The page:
In truth, Armia, who led the Canadiens with five shots on net, eight total attempts, five hits, and was their second-most used forward, didn’t generate any real chances worthy of goals. And the Canadiens, who notched 35 shots on net and lost 4-1, played hard but didn’t deserve a better fate.
But just like those four opportunities, most of the ones the Canadiens had on Tuesday at the Bell Centre were of the one-and-done variety.
Digging further, Montreal’s special teams were also a mess, and there were too many players who, in spite of their best efforts, didn’t have the goods in this one.
That was great news for Stars forward Jason Spezza, who was skating in his 1,000th NHL game. It was great news for hometown coach Jim Montgomery, who was managing Dallas’s bench for the very first time against the team he grew up cheering for.
And Alexander Radulov, who spurned these Canadiens to sign with the Stars in the summer of 2017—after making the fans in Montreal fall in love with him throughout an exhilarating 2016-17 season—was more than happy to put the icing on the cake with an empty-net goal, even if he didn’t want to talk about it afterwards.
Canadiens coach Claude Julien gave his input on why things turned out as they did.
“Well, it wasn’t the greatest game,” he said. “I’m not going to stand here and say our effort wasn’t good. There was a good effort. Now, did we play well enough? That’s another thing. I don’t think we played well enough. But I can’t complain about the effort. I think the guys were trying. Some nights things go a lot better than others.”
That’s a reality for every team—and one Montreal Canadiens general manager Marc Bergevin said on Monday that he expects his team to face more often than it had in establishing a 6-2-2 record through its first 10 games of the season.
That Game 11 played out as such clearly frustrated the Canadiens, who took seven minor penalties, including four in the third period while they were trying to chase down the lead.
They made it close when Brendan Gallagher stormed Bishop’s net and hacked away for a rebound while being pushed into the Stars goaltender.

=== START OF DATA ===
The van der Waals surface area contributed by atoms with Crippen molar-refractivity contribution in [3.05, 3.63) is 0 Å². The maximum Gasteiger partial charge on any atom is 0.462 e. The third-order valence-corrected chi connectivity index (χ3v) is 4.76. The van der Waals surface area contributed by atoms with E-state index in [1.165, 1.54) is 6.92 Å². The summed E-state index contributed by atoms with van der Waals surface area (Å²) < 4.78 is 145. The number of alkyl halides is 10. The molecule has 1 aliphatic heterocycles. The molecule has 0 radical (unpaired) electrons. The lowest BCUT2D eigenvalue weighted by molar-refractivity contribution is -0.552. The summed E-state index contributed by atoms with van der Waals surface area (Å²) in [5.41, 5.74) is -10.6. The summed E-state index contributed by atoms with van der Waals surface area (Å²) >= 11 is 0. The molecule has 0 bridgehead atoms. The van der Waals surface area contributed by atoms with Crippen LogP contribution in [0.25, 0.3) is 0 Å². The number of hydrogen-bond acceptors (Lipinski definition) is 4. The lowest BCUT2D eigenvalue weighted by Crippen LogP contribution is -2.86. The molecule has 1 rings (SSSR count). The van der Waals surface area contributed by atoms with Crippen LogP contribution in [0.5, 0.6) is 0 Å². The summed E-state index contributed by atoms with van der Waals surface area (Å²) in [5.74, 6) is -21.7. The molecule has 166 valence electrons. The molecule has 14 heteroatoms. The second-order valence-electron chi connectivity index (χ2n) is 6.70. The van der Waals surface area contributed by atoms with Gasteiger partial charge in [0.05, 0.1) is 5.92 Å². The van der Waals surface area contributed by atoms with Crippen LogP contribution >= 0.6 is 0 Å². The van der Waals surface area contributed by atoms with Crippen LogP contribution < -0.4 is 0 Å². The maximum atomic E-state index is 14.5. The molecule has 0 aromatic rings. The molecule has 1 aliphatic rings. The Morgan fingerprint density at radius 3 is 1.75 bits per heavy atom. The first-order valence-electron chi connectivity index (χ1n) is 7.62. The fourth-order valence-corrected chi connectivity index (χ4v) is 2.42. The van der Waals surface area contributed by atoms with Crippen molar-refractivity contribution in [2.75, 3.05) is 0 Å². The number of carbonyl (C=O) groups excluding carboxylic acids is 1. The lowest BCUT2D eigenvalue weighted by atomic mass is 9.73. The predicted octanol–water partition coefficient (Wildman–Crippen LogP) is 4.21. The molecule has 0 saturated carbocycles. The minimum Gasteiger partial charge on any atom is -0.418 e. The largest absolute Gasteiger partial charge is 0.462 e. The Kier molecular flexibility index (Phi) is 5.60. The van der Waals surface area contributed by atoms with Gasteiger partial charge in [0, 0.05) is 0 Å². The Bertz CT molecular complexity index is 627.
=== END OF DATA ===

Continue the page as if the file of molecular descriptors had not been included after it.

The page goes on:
The puck rolled off of Bishop’s back and into the net and counted as a goal after a lengthy video review revealed that Stars defenceman John Klingberg had pushed Gallagher enough for there to be no goaltender interference on the play.
That should have got the guys in red, white and blue to say to themselves, “This is how we’re going to score in this game.”
But what followed was more of the same perimeter offence.
“He’s a big goalie. Obviously he covers up a lot of space,” Gallagher said of the six-foot-seven giant that guards Dallas’s net on a nightly basis. “You have to make it tough. Those big guys, when you get traffic on them, that’s really how you score on them. That’s really the only way, and we didn’t do a good enough job of making it tough on him. Obviously he made some saves, but there were some opportunities on him that we left out there.”
Armia certainly made an effort, but not the type Gallagher is talking about.
Ditto for the rest of the Canadiens.
“There’s a lot of guys that are good right now that aren’t really scoring,” said Julien. “Lehkonen’s another one of them. They’re playing good hockey. We’re going to need them to score, and I think that it’s going to come. I really feel that those guys (Armia and Lehkonen, who have combined for three goals on the season) will eventually find the back of the net.
“But again, there was really not much on the other side of the coin from our lineup. I didn’t think that [Max] Domi’s line with [Jonathan Drouin] and Lehky—they just, they didn’t have it as much as they’ve had it lately. Things happen.”
Domi had come into the game on a six-game point streak but spent more time in the penalty box on Tuesday than he did in front of Bishop’s net.
And Drouin, who hit the crossbar in the second period, had two non-threatening shots on net.
“I’m not going to stand here and dwell on one game,” said Julien. “Let’s see what we can do and bounce back for the next one.”
The Canadiens will have most of two days to figure out how to improve their penalty kill, which now ranks 18th in the NHL after giving up two goals to Dallas.
That will be a considerable challenge if top penalty killer Paul Byron, who left Tuesday’s game with a lower-body injury, is unavailable to play against the Washington Capitals on Thursday.
There’s a lot of work that needs to go into Montreal’s power play, as well, after failing to record more than a single shot on the four opportunities they had against Dallas.
This team has the work ethic to address all of that quickly. But it’s going to take working the right way to continue scoring goals and winning more games than they lose.